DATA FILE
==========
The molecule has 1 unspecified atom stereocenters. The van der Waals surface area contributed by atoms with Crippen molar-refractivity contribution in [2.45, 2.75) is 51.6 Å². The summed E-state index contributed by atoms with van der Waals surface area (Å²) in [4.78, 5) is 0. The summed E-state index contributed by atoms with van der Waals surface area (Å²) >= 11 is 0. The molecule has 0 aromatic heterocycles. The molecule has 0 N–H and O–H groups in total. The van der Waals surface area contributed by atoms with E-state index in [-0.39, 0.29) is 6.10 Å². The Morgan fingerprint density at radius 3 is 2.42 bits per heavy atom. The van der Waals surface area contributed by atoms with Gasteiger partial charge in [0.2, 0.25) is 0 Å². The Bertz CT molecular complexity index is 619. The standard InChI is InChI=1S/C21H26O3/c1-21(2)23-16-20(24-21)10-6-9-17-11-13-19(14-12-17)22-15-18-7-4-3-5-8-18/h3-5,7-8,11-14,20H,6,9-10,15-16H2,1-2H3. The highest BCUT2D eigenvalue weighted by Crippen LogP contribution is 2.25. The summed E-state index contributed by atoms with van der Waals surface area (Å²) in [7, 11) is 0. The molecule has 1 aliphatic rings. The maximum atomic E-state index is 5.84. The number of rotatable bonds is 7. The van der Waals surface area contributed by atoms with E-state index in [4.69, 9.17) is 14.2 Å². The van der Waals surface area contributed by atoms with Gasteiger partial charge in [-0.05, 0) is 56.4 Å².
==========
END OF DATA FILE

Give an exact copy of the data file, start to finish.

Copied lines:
The molecule has 1 unspecified atom stereocenters. The van der Waals surface area contributed by atoms with Crippen molar-refractivity contribution in [2.45, 2.75) is 51.6 Å². The summed E-state index contributed by atoms with van der Waals surface area (Å²) in [4.78, 5) is 0. The summed E-state index contributed by atoms with van der Waals surface area (Å²) >= 11 is 0. The molecule has 0 aromatic heterocycles. The molecule has 0 N–H and O–H groups in total. The van der Waals surface area contributed by atoms with E-state index in [-0.39, 0.29) is 6.10 Å². The Morgan fingerprint density at radius 3 is 2.42 bits per heavy atom. The van der Waals surface area contributed by atoms with Gasteiger partial charge in [0.2, 0.25) is 0 Å². The Bertz CT molecular complexity index is 619. The standard InChI is InChI=1S/C21H26O3/c1-21(2)23-16-20(24-21)10-6-9-17-11-13-19(14-12-17)22-15-18-7-4-3-5-8-18/h3-5,7-8,11-14,20H,6,9-10,15-16H2,1-2H3. The highest BCUT2D eigenvalue weighted by Crippen LogP contribution is 2.25. The summed E-state index contributed by atoms with van der Waals surface area (Å²) in [7, 11) is 0. The molecule has 1 aliphatic rings. The maximum atomic E-state index is 5.84. The number of rotatable bonds is 7. The van der Waals surface area contributed by atoms with E-state index in [4.69, 9.17) is 14.2 Å². The van der Waals surface area contributed by atoms with Gasteiger partial charge in [-0.05, 0) is 56.4 Å².